Consoleation Prediction: XBL Increase for 2010
There have been two interesting developments this week that could very well affect Xbox Live subscribers in 2010 and beyond.
The first development comes to us courtesy of everyone’s favorite video game industry analyst, Michael Pachter. In a discussion with GameTrailers TV, Pachter seemed to indicate that the price of Xbox Live could jump to as much as $100 per year. The article that I’ve linked to doesn’t directly state that Pachter said this verbatim, but the inference can certainly be made. While Pachter is quite respected in industry circles, his track record is rather mediocre when it comes to predictions… so this development raised a yellow flag.
The second– and more telling– development comes from Microsoft spokesman David Dennis. Dennis attempted to add some clarity to the Pachter remarks by saying:
I don’t foresee a scenario where we’re going to double the price of Live anytime in the next couple of months.
That is a red flag, ladies and gentlemen.
Spin it any way you want; maybe he was misquoted, or perhaps he was speaking on his own off the cuff instead of delivering prepared remarks. Either way, I don’t buy it. I believe that Dennis is telling the truth… mostly. I do believe that a price increase of some sort is coming for Xbox Live subscribers in 2010. I honestly couldn’t tell you if it’s going to be a $50 increase like Pachter cited, but I tend to think that Microsoft is willing to stake its reputation on that notion that the quality of its online service– along with some nice new features like 1080p high-definition streams and the integration of services like Last.FM, Twitter, and Facebook to go with the Xbox 360 Dashboard– should make any increase worth paying.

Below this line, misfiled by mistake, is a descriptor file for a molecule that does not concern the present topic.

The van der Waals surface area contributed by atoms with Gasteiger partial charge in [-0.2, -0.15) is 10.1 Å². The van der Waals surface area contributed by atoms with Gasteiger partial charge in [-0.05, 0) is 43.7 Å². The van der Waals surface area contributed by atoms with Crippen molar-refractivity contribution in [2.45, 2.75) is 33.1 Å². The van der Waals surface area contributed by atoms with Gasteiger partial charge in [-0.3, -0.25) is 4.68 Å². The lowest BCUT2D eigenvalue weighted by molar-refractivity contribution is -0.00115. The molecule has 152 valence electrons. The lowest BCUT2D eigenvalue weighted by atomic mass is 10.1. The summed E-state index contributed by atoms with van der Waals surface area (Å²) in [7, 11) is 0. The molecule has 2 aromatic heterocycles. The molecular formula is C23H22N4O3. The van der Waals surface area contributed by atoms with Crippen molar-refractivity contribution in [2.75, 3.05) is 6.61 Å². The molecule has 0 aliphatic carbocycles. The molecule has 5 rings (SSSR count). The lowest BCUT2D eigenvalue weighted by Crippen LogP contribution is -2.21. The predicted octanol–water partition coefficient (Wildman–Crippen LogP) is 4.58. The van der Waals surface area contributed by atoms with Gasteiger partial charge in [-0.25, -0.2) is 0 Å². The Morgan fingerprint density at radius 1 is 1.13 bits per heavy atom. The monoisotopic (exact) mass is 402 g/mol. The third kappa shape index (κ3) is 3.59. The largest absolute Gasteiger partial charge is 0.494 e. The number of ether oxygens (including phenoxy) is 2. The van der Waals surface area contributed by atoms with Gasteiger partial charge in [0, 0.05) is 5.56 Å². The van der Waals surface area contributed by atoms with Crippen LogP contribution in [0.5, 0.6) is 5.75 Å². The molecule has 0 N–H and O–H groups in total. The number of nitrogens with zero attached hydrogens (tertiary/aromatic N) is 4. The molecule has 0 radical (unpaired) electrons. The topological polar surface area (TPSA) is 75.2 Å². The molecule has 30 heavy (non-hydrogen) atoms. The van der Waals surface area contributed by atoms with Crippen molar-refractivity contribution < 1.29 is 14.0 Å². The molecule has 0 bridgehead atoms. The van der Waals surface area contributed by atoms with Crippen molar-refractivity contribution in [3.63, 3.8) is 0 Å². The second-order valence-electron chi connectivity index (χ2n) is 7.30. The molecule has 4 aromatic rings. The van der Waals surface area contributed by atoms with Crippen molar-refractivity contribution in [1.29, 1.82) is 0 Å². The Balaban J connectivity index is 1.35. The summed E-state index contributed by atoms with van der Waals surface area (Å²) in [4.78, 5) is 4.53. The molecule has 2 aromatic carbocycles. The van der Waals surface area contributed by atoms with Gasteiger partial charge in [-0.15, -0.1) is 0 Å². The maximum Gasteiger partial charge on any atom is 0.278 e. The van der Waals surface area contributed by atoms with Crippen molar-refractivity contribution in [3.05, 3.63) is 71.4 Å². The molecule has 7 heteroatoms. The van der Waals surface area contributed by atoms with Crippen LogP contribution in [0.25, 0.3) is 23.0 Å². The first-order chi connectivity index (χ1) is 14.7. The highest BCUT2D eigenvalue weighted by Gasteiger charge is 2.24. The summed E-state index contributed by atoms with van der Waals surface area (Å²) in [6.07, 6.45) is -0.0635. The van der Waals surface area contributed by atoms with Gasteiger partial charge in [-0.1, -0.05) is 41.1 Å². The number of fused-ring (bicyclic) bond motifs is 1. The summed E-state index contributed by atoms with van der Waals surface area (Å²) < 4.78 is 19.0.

This is a big risk for Microsoft, especially at a time when Sony is gaining momentum thanks to a recent price cut and still boasts free online services and gaming. If you were to read reaction across the web, you’d think that Microsoft was crazy and should prepare for mass cancellations from Live subscribers. On the other hand, tons of people are still playing Halo 3 (and ODST) online, and even more still prefer to play multiplatform titles like Modern Warfare and Borderlands over the Xbox Live service. Will tens of thousands of users suddenly drop Xbox Live and even consider going the PlayStation 3 route?
I doubt it.
I know that price increases are a bad idea, especially in a time of economic difficulty. You’d like to think that the recession’s over, but recent spikes in energy costs may put a dent in any recovery and unemployment is still painfully high. As difficult as it may be to come up with extra money to renew Xbox Live from year to year, it’s more difficult to completely drop a console and start fresh on a new platform. Even trading in a 360 and games nets users a significant loss from what everything cost to begin with, and then having to replace favorite games with PS3 versions istead of 360 ones (plus any associated DLC) is rough. The more likely scenario is going to be limited cancellations and lots of griping… but begrudging acceptance, provided that the increase either isn’t too high or is complemented by some decent perks and incentives.
I’d like to think that my prediction is going to be wrong, and if so, I’ll be no worse off than Pachter– except that he gets paid for his predictions, right or wrong. In any event, I’ll be waiting and watching to see what moves Microsoft will make to the Xbox Live structure in 2010.